Making a Mark: Process, Pattern and Change in the British
and Irish Neolithic
Andrew Meirion Jones & Marta Díaz-Guardamino
This paper presents key results of the Making a Mark project (2014–2016), which aimed
to provide a contextual framework for the analysis of mark making on portable artefacts in
the British and Irish Neolithic by comparing them with other mark-making practices,
including rock art and passage tomb art. The project used digital imaging techniques,
including Reﬂectance Transformation Imaging (RTI), and improved radiocarbon
chronologies, to develop a new understanding of the character of mark making in the
British and Irish Neolithic. Rather than considering this tradition in representational
terms, as expression of human ideas, we focus on two kinds of relational material
practices, the processes of marking and the production of skeuomorphs, and their
emergent properties. We draw on Karen Barad’s concept of ‘intra-action’and Gilles
Deleuze’s notion of differentiation to understand the evolution and development of
mark-making traditions and how they relate to other kinds of social practices over the
course of the Neolithic.
The mark-making traditions of Neolithic Britain and
Ireland (c. 4050–2300 cal. BC) are spectacular and
enigmatic. Despite this, they are often overlooked in
traditional accounts of the Neolithic. This is espe-
cially the case for portable art, which is also largely
unknown within the broader European scholarly
context. The mark-making traditions of Neolithic
Britain and Ireland consist of very few examples of
representational images. Instead, marks of an abstract
linear, curvilinear and geometric character predomin-
ate in a number of contexts: as open-air rock art;
in passage tombs in Ireland, north Wales and
Orkney; in the settlement architecture of the Orkney
Neolithic; and on a suite of portable decorated arte-
facts found across Britain and Ireland.
This paper presents the results of the Making a
Mark project (2014–2016), which aimed to provide a
contextual framework for the analysis of mark mak-
ing on portable artefacts in the British and Irish
Neolithic by comparing them with other mark-
making practices, including rock art and passage
tomb art. This was achieved by: i) digitally docu-
menting and analysing a suite of decorated artefacts
from across Britain and Ireland and comparing both
decorative motifs and practices of decoration with
the recorded material from passage tombs and open-
air rock art; ii) using the new dates generated by
Bayesian radiocarbon dating and modelling pro-
grammes (e.g. Bayliss et al. 2017; Marshall et al.
2016; Richards et al. 2016; Whittle et al. 2011) to pro-
vide ﬁrmer chronologies for the development of
The combination of new digital analyses and
improved radiocarbon chronologies allows us to
develop a new understanding of the practices and
changes associated with mark making over the
course of the Neolithic.
The project used digital imaging techniques,
including close-range Structure from Motion (SfM)
photogrammetry and Reﬂectance Transformation
Imaging (RTI) as a means of understanding the charac-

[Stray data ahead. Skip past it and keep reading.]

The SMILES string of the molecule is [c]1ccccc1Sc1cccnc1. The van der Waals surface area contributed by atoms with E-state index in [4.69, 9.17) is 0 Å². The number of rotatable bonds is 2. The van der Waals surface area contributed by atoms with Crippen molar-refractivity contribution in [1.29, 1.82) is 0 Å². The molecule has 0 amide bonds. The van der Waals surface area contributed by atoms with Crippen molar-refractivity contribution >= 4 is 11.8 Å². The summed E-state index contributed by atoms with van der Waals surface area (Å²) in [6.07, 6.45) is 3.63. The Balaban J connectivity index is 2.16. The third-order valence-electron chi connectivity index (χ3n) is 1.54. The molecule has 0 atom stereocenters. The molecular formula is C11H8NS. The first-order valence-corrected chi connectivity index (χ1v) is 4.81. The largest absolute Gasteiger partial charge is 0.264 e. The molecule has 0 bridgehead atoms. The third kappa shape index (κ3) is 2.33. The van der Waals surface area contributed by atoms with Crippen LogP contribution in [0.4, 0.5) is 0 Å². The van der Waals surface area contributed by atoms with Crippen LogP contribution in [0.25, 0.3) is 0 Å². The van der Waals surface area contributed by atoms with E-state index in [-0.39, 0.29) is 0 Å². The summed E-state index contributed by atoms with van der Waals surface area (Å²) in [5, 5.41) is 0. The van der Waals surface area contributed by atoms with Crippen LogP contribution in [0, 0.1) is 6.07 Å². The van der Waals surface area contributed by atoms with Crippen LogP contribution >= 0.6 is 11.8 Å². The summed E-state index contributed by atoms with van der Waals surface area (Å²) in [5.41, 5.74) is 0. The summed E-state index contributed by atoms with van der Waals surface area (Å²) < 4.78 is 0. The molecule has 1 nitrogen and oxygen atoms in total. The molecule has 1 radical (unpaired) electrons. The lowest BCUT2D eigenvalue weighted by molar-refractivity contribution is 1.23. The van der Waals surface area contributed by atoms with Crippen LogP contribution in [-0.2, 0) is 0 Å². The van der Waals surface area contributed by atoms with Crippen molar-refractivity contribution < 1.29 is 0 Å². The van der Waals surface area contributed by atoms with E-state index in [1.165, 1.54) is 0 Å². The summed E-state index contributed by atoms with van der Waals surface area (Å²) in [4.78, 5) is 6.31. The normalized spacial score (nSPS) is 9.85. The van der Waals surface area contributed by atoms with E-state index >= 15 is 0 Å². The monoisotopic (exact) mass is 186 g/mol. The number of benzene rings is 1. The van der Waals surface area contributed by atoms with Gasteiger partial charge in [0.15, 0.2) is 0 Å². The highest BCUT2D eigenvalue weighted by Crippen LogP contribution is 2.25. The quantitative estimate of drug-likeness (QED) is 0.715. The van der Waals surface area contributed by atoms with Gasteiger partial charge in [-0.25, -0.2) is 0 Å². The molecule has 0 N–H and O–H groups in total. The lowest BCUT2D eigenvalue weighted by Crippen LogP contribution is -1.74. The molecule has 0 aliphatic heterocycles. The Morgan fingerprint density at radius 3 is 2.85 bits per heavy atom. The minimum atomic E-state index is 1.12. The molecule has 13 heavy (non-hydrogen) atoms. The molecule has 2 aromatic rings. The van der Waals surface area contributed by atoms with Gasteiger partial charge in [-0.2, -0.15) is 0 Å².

ter of mark making in the British and Irish Neolithic.
We do not discuss the methodological aspects of the
project here, as they are well covered by discussions
elsewhere (e.g. Jones & Díaz-Guardamino 2019,21–2;
Jones et al. 2015). Instead, we present an overview of
Cambridge Archaeological Journal Page 1 of 19 © The Author(s), 2021. Published by Cambridge University Press on behalf of the McDonald Institute
for Archaeological Research. This is an Open Access article, distributed under the terms of the Creative Commons Attribution licence (https://
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doi:10.1017/S0959774321000512 Received 9 Apr 2021; Accepted 7 Sep 2021; Revised 3 Sep 2021
the chronology of decorated artefacts in Neolithic
Britain and Ireland and an interpretation of those
From a representational perspective, Neolithic
mark-making traditions in Atlantic Europe appear
to defy evolutionary accounts of development,
being visually much simpler than many European
Upper Palaeolithic or Mesolithic traditions. The
lack of obvious representational images may
account for the fact that Neolithic mark making in
Atlantic Europe, has been frequently overlooked
in wider archaeological accounts and in synthetic
accounts of the Neolithic. How, then, should we
understand these traditions of mark making? In
the case of Britain and Ireland, rather than consider-
ing this tradition in representational terms, as an
expression of human ideas, we instead pursue a
relational analysis of mark making, by focusing on
relations and their emergent properties. In particu-
lar, we focus on two kinds of relational material
practices: the processes of marking, and the produc-
tion of skeuomorphs. We adopt Karen Barad’s
(2007)notionof‘intra-action’and Gilles Deleuze’s
( 1994) allied notion of differentiation as a
way of analysing the working of these two prac-
tices. Barad’s work on mattering, relationality and
entanglement has been previously discussed by a
number of authors in archaeology and anthropol-
ogy (Back Danielsson & Jones 2020; Crellin 2020;
Jones & Cochrane 2018; Marshall & Alberti 2014)
and the notion of intra-action is now quite a well-
worn means of discussing the relationship between
humans and materials; we discuss and develop this
concept in the context of Neolithic mark making
below. We argue that differentiation enables us to
understand the evolution and development of
mark-making traditions and how they relate to
other kinds of social practices over the course of
Figure 1. Study areas of the Making a
Mark project. (Map: © Hannah
Andrew Meirion Jones & Marta Díaz‐Guardamino
The mark-making traditions of Neolithic Britain
and Ireland: a chronological overview
The Making a Mark project focused on three key
regions of Britain and Ireland (Fig. 1), although a